My home parish was founded 68 years ago. Our village is 100% Catholic. My great grand uncle was a priest. He founded the village in 1956 after we moved from the north. We would celebrate daily Mass at 4:30 a.m. Thousands of people would attend. About 60 men from my hometown parish have become priests, and we count more than 200 religious among us. I have two uncles who are priests, and my aunt and my sister are nuns. One of my uncles has 11 children, seven of whom have become nuns. Another cousin has 5 priest and a nun in one family.

You have such a merciful and giving heart. What is the inspiration behind that?

I was born not long after the war ended in Vietnam (1975). My mom and dad worked very hard to have enough food for their four children, so I understand how it is to be poor. Also, I learned from my father, who often reminded us to care for the poor. I still remember when the beggar came to our door to ask for a bowl of rice. If they came during the meal, my dad always told us to go out and invite them to join us. If they hesitated to join us, he would bring the food out for them and always give them an extra bowl of rice or corn even when we didn’t have much.

Later, when I became an SVD, I learned that our founder’s motto was “Jesus’s Mission is Our Mission.”

The Bible verses that I chose for my ordination was “The love of Christ compels us (me).” (2Cr 5;14) The words of Jesus always reminds me that “whatever you do to the least of my brothers and sisters, you do it to me.”

Your churches are so small in numbers, how on earth do you do it?

I think we all are “call to serve not to be served (Mt 20:28).” I believe that God calls my parishioners and me to be missionaries. He put me in one of the poorest areas of WV for a reason. I always remind my parishioners that there’s a reason for everything! We have a sign that reads: “Signs of the times” (Vatican II). It reminds us that we are called to find that reason and respond to it.

We’re unable to do it without the help of benefactors. We have so many benefactors to thank: SVD; Catholic Sharing Appeal; Greater Kanawha Valley Foundation; Knights of Columbus (Charleston); St. James the Greater, Charles Town; WVU; and many individuals.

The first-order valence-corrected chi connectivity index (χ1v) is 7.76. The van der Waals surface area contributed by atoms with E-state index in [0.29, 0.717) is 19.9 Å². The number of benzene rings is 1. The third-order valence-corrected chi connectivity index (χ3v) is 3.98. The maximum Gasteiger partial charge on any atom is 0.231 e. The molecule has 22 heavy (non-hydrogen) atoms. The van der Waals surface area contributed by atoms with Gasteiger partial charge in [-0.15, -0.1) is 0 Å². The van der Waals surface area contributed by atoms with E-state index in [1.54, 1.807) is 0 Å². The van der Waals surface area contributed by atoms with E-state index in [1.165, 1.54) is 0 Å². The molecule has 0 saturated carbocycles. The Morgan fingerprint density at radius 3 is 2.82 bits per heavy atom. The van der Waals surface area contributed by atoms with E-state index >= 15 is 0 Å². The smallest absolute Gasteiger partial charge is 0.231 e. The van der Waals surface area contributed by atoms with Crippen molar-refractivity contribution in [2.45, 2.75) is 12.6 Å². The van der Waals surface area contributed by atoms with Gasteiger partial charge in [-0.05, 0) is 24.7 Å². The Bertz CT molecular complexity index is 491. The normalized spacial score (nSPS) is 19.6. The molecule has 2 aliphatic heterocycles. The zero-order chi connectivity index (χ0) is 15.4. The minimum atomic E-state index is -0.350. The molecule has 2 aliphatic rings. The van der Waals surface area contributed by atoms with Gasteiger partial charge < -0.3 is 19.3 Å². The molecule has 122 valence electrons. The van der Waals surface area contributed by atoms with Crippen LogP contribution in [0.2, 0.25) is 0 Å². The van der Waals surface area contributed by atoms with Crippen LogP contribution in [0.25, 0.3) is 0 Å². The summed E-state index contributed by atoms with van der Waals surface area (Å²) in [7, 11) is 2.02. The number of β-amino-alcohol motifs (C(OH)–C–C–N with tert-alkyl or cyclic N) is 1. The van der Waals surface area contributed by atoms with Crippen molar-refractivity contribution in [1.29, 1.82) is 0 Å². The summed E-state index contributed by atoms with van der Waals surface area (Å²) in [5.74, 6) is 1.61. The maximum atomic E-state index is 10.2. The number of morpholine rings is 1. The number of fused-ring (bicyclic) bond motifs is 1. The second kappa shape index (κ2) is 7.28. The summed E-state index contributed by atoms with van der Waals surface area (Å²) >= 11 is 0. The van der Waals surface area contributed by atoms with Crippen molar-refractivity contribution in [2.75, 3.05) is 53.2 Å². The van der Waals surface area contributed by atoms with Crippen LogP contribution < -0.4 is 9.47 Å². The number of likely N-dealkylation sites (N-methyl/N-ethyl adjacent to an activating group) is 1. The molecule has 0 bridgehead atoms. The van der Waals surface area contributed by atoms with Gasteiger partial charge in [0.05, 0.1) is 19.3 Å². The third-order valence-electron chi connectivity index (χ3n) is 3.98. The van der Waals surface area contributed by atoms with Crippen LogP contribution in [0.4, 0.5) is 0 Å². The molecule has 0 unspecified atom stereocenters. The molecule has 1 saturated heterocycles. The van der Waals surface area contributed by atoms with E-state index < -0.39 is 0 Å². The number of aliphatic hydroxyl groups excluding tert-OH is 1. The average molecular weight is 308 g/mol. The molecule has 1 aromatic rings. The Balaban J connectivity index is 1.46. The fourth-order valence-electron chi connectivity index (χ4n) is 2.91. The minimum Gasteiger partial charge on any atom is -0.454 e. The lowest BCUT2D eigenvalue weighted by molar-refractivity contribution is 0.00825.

Without their help, we’d be unable to help as many people in Braxton, Clay, and neighboring counties. We are God’s instrument, and benefactors are the channels to the poor and needy. In addition to benefactors’ donations parishioners hold fundraising events. We are always mindful that if we are generous to others, God will be generous to us as well. We still need more hands to work with us.

I also thank the many SVD priests and brothers who came before me and have served the diocese since 1972. They established these ministries to reach out to the poor; and many of my brother priests in other parts of West Virginia (today) also have these ministries in their parishes. We’re continuing the legacy of love and response to the call to care for the poor, the needy and the marginalized.

Final words?

As a pastor, I’m so glad parishioners of St. Thomas and Risen Lord have, as Divine Word Missionaries say, “One heart, many faces!”

During the past six years, one to five people have joined our church each year. In the past three weeks, there have been 10 people who want to start RCIA at St. Thomas. We hope that our ministries sow the “mustard seed” of love and that God will make them grow.